How To Innovate Like Tim Cook or Weetabix


Innovation can be elusive in business, but there are steps you can take to make it easier to attain….

Innovation has been a watchword recently. Earlier this week, all eyes were on Apple chief Tim Cook as he unveiled the new Apple Watch product. For weeks before the big reveal, though, industry speculators had been blogging their socks off about whether Tim could innovate in the same way as his predecessor Steve Jobs. The verdict after Tuesday’s announcement, was that yes – he could.

The British Chancellor is currently on the innovation bandwagon, too. Last week, George Osborne took off on a road trip around the UK as part of his Great British Brands Tour, aimed at shining the spotlight on some of the UK’s most innovative companies.

One of his first stops was at Weetabix. This breakfast cereal company started trading in the UK in the 1930s. Last week they announced the latest in a series of recent product innovations, launching a new brand of green tea breakfast bars to export to the Chinese market.

Of course, innovation isn’t always as easy as the likes of Tim Cook and Weetabix make it look. In fact, a recent white paper by CA Technologies revealed that 20 percent of business in the US, UK, Brazil, France, Germany, Singapore and Australia don’t have any formal innovation strategy in place.

So what are the keys to company innovation?

1. Listening to customer feedback

CA Technologies recently discovered that the biggest instigator of innovation in the world’s most innovative companies is actually customer feedback. There are all sorts of ways to get customer feedback these days. Ecommerce giants like Amazon and Notonthehighstreet now send emails to customers after each purchase they make asking for feedback. Shops like Marks & Spencer meanwhile incentivise shoppers to provide online feedback after their shop by entering everyone who fills in the feedback form into a prize draw. Sometimes, customer feedback can help you identify gaps in the market.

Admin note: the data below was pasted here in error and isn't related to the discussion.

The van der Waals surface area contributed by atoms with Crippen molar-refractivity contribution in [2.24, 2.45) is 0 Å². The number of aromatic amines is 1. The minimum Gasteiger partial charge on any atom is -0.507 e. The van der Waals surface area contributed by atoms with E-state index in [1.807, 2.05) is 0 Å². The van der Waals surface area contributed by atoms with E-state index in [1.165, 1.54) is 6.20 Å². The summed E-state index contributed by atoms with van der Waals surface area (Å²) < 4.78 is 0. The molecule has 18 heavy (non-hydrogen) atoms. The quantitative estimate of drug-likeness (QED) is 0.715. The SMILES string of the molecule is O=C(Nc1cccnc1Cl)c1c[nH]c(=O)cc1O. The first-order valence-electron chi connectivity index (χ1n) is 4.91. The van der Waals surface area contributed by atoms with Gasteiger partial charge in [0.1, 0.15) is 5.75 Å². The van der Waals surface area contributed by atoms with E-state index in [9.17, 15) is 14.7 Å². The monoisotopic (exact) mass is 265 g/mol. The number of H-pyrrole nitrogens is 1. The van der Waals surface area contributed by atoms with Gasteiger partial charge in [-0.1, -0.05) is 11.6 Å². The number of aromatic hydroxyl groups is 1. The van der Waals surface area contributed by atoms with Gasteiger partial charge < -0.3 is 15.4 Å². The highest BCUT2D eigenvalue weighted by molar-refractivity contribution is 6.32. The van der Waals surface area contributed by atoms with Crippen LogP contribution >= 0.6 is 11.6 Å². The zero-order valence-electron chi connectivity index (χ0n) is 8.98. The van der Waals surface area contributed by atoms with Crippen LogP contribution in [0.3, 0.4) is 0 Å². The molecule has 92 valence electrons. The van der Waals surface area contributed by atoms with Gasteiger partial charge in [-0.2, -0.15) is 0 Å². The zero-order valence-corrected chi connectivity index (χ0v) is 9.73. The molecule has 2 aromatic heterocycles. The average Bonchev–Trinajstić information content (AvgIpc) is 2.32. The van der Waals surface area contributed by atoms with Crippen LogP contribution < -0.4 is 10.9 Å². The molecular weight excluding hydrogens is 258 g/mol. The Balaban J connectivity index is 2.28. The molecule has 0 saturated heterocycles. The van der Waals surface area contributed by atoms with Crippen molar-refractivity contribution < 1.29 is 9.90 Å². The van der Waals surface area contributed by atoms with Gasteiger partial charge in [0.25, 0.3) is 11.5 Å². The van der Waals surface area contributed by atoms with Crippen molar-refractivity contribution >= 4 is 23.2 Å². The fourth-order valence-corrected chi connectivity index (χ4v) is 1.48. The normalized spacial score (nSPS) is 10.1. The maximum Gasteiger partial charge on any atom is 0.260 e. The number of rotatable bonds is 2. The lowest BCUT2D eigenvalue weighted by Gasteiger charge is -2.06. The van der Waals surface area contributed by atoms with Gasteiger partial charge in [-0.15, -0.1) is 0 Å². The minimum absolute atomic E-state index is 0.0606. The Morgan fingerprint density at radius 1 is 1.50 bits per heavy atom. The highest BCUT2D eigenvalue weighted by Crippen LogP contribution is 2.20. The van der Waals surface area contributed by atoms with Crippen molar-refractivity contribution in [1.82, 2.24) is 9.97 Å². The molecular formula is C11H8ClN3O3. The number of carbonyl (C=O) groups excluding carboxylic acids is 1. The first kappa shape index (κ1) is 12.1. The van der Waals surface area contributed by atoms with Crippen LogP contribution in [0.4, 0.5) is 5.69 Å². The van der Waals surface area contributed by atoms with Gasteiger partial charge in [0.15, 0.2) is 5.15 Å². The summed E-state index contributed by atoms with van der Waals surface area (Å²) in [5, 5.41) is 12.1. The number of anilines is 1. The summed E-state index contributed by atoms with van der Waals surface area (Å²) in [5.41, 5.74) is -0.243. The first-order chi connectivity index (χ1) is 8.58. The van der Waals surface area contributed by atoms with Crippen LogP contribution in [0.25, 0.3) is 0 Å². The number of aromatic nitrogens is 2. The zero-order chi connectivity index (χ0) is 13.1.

2. Make small changes

In a review of several books based on innovation, the Harvard Business Review concludes that baby steps rather than giant leaps are the key to success in innovation. In their analysis of the literature, they suggest that companies that focus on making small changes to current services are the ones that succeed in innovation in the long term. Tim Cook actually offered a great example of this when he unveiled the new size iPhones this week.

3. Communicate

In their Eight Pillars of Innovation philosophy, Google explain how good company wide communication is a key part of their innovation strategy.

“Our employees know pretty much everything that’s going on and why decisions are made. Every quarter, we share the entire Board Letter with all 26,000 employees, and we present the same slides presented to the Board of Directors in a company-wide meeting,” explained Susan Wojcicki, senior vice president of advertising at Google.

“By sharing everything, you encourage the discussion, exchange and re-interpretation of ideas, which can lead to unexpected and innovative outcomes.”

4. Give people time

Google give their engineers something they call 20 Percent Time. It’s a full day a week when they are allowed to work on anything they want to. The search engine giant believes that a big proportion of their recent launches started as ideas during this creative time.

5. Partnerships

Proctor and Gamble swear by partnerships as the key to innovation. They believe at least half of their innovations come from partnering with another company of body in order to get fresh eyes on their products and services.

6. Two pizza teams

Amazon put their innovative success, in part, down to its two-pizza-team strategy. The online retail behemoth makes sure working teams are no bigger than the amount of people it would take to share two pizzas, so that voices aren’t drowned out and everyone gets heard.

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